This article is from PRAXIS volume 16, issue 1: "Parish as Educator"

Christina Hanos was the first place senior division finalist in the 2016 St. John Chrysosotom National Oratorical Festival, held in Charlotte, North Carolina. Her speech was published in PRAXIS magazine and is available in full below. Read more about the event here.

Topic #3: How do you respond to people who question your belief in God and participation in the life of the Church?

How do you know God is real? Why do you go to church all the time? At some point in our lives, we’ve all been challenged by questions that make us think about who we are as Orthodox Christians and what we believe in. These questions not only give us the opportunity to explore our faith, but they also give others the chance to be enlightened.

Before I unwrap my lunch at school, I cross myself and say a few quiet words of thanksgiving. My friend flashes me a smirk and asks, “Why’d you do that?” Well, it’s a simple answer, really—I want God to bless me and my food and I want to give thanks for what He has put on my plate. It’s easy to take our blessings for granted, but I never want to pass up an opportunity to express how grateful I am, even if it is just a granola bar.

God’s existence is affirmed every time we remember His life, death and resurrection during the Divine Liturgy. His miracles continue to this day as well as those performed by His Holy Mother, the Theotokos, and His saints. Go to Kefalonia and see the Holy Snakes of the Panagia, which have crosses on their heads and appear only during her fast in August at her church. They are easy to handle, friendly and temporary as they disappear on August 15, the Feast of the Dormition. Go to the Church of the Holy Sepulchre on Holy Saturday to see the miracle of the Holy Fire that suddenly appears for the Orthodox Patriarch of Jerusalem and the people in attendance. For up to twentyminutes the fire does not burn anything put in it, including hands and hair. Many have tried to discredit this oldest, continual miracle. All have failed. Google it; it’s there! Go to Corfu and see St. Spyridon who lived in the fourth century yet is still known today as “the Walking Saint;” his worn-out slippers need to be replaced every year as he labors to answer our prayers! Yes, miracles are still happening all around us. They’re not the stuff of history books; ours is a living God and a living Church!

Ours is also an interactive faith. The topic question is aptly put with the wording “participation” in the life of the Church. We participate; we don’t sit there and just listen to Bible passages or ministers’ homilies. We are blessed and forgiven; we bestow peace on the spirit of our priest who bids us peace as well. We participate in the sacraments, receiving Christ’s blessing in marriage, forgiveness in confession and Holy Unction, body and blood in the Holy Eucharist and the Holy Spirit in baptism. As a result, in the words of St. Paul, “it is no longer I who live, but Christ who lives in me” (Galatians 2:20).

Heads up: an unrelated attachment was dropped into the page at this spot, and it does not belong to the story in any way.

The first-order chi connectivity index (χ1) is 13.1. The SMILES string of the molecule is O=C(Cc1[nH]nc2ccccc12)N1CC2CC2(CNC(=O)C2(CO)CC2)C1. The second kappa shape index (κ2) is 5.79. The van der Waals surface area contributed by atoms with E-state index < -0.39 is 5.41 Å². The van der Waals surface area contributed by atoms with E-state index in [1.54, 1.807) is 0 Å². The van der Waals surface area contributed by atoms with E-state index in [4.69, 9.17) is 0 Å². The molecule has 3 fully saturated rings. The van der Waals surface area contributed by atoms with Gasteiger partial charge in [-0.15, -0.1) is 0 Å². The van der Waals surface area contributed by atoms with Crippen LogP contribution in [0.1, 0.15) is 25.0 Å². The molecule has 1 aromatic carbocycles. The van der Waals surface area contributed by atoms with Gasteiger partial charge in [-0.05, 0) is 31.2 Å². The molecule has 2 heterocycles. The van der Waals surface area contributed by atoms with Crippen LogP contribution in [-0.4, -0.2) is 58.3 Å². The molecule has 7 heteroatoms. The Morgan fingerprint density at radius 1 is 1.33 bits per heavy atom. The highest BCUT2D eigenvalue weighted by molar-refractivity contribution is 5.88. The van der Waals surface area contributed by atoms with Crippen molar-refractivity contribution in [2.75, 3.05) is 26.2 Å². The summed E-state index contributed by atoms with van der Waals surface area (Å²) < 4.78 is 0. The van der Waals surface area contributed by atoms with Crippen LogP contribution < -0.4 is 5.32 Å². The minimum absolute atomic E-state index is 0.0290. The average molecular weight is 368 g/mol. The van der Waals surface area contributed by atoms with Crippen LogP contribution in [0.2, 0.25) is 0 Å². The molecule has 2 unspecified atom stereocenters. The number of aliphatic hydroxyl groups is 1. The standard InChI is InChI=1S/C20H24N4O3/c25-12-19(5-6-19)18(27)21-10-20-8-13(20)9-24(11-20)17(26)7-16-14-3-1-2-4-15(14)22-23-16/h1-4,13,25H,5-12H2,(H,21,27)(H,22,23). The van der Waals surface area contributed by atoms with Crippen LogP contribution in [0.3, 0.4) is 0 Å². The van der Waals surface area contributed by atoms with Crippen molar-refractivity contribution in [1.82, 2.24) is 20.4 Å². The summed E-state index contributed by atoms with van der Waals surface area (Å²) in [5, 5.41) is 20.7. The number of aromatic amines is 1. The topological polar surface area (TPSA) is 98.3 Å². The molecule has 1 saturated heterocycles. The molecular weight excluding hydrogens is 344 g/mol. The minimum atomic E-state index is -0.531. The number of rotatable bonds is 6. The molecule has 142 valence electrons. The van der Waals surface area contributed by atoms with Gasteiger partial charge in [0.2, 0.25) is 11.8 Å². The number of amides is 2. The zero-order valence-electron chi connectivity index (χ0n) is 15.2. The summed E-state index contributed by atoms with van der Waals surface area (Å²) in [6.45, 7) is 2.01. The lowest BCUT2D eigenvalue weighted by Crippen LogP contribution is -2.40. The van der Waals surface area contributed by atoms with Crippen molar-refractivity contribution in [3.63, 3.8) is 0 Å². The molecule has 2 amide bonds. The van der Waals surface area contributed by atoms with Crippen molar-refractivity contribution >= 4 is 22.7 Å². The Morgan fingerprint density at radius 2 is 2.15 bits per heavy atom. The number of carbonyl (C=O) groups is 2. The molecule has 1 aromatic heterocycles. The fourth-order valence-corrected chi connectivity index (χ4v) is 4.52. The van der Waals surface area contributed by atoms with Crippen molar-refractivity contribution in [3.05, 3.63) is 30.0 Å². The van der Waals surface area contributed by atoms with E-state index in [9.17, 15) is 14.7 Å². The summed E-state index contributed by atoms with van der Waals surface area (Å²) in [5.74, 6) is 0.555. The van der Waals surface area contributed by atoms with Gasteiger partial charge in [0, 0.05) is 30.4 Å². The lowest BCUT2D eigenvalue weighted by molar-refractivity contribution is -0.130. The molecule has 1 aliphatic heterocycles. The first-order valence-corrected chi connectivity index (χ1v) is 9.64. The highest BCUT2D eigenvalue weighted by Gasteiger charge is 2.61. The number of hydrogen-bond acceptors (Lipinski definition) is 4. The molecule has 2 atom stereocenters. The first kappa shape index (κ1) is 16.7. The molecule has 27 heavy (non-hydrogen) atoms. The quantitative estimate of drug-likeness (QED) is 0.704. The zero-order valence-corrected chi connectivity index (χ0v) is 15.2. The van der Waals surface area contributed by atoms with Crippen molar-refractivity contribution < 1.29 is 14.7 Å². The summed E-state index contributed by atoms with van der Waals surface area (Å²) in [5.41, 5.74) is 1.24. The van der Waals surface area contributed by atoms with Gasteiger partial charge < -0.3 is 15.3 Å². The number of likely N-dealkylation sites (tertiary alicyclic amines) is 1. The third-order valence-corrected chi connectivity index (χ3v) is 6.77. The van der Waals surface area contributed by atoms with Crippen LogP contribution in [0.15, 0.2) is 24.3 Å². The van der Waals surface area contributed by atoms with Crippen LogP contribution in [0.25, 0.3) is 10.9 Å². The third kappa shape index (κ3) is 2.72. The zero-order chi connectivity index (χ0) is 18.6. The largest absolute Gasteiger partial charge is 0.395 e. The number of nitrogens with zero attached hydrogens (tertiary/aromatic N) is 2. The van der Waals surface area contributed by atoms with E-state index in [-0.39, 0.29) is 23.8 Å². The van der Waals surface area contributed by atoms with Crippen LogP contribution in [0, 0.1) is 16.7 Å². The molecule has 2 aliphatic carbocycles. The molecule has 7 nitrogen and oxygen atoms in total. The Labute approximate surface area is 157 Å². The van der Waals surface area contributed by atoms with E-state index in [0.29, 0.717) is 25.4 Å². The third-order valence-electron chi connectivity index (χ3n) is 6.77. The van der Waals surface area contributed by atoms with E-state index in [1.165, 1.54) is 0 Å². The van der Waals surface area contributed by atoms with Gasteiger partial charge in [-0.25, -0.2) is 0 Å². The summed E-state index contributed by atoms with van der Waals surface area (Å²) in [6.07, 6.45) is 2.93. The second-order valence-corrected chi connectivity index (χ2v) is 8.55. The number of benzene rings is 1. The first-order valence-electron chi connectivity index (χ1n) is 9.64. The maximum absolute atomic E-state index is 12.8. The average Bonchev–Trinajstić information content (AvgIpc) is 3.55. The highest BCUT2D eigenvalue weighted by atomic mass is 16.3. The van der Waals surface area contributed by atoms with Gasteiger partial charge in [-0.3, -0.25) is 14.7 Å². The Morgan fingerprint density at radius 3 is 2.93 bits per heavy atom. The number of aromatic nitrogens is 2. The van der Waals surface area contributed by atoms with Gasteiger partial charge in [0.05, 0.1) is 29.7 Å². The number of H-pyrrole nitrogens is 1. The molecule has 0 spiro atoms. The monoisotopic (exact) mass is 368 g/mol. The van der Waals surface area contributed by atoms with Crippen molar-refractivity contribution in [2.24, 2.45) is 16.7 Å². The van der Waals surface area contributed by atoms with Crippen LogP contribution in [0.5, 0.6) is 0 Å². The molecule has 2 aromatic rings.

One of the greatest challenges I face is adjusting my sports schedule so that I can attend Sunday morning church services. Teammates have told me that they need to focus on athletics and academics and God will understand why they skip church. They need to concentrate on getting into a good school, and God is everywhere so they don’t need to go to a church to pray. Unfortunately, they couldn’t be more wrong, and they are distancing themselves from God. I find that although a good lacrosse game feeds my body, attending church feeds my soul, and ultimately, that’s what it’s all about. St. Paul tells us in 1 Corinthians 12:27, “Now you are the body of Christ, and each one of you is a part of it.” That body is Christ’s Church, and together, we make it whole. Additionally, Christ Himself tells us in Matthew 18:20 that “where two or three are gathered in My name, I am there in the midst of them.” 

So, to answer those who question my faith, being an Orthodox Christian does matter. Our Church comes to life through its rich history and spiritual tradition. Whether we are questioned or we are the ones questioning, Orthodox Christianity is part of our identity and we need to live it, breathe it and own it. How wonderful it is when we gather together in worship. Instead of avoiding those who may question or mock our faith, let us instead invite them to join us. Remember, the Lord’s Prayer given to us by Christ Himself begins with “Our Father,” not “My Father.”

Like what you’re reading? Visit the Religious Education Department to view back issues of PRAXIS and learn how to subscribe. You may also contact the Department of Religious Education by phone at (646) 519–6300 or by email at [email protected].